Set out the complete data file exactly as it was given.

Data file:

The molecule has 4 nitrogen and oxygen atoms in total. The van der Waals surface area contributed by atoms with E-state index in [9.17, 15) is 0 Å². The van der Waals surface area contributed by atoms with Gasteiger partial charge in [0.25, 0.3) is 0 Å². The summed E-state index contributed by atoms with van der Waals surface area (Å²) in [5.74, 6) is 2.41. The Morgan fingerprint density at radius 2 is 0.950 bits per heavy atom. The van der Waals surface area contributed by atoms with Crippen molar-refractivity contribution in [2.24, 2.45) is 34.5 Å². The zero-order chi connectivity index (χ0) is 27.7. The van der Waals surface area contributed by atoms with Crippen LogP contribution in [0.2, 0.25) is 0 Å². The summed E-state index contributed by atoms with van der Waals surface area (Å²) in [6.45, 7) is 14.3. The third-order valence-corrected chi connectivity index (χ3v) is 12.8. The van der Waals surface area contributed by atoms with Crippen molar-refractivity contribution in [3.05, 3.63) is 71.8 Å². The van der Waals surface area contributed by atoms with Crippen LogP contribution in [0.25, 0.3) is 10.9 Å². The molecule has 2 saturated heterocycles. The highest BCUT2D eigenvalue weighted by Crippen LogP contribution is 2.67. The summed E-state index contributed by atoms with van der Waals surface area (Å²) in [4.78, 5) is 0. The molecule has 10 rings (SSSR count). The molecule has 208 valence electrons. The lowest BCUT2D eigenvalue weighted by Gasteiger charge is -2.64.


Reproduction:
The molecule has 4 nitrogen and oxygen atoms in total. The van der Waals surface area contributed by atoms with E-state index in [9.17, 15) is 0 Å². The van der Waals surface area contributed by atoms with Gasteiger partial charge in [0.25, 0.3) is 0 Å². The summed E-state index contributed by atoms with van der Waals surface area (Å²) in [5.74, 6) is 2.41. The Morgan fingerprint density at radius 2 is 0.950 bits per heavy atom. The van der Waals surface area contributed by atoms with Crippen molar-refractivity contribution in [2.24, 2.45) is 34.5 Å². The zero-order chi connectivity index (χ0) is 27.7. The van der Waals surface area contributed by atoms with Crippen LogP contribution in [0.2, 0.25) is 0 Å². The summed E-state index contributed by atoms with van der Waals surface area (Å²) in [6.45, 7) is 14.3. The third-order valence-corrected chi connectivity index (χ3v) is 12.8. The van der Waals surface area contributed by atoms with Crippen molar-refractivity contribution in [3.05, 3.63) is 71.8 Å². The van der Waals surface area contributed by atoms with Crippen LogP contribution in [0.25, 0.3) is 10.9 Å². The molecule has 2 saturated heterocycles. The highest BCUT2D eigenvalue weighted by Crippen LogP contribution is 2.67. The summed E-state index contributed by atoms with van der Waals surface area (Å²) in [4.78, 5) is 0. The molecule has 10 rings (SSSR count). The molecule has 208 valence electrons. The lowest BCUT2D eigenvalue weighted by Gasteiger charge is -2.64.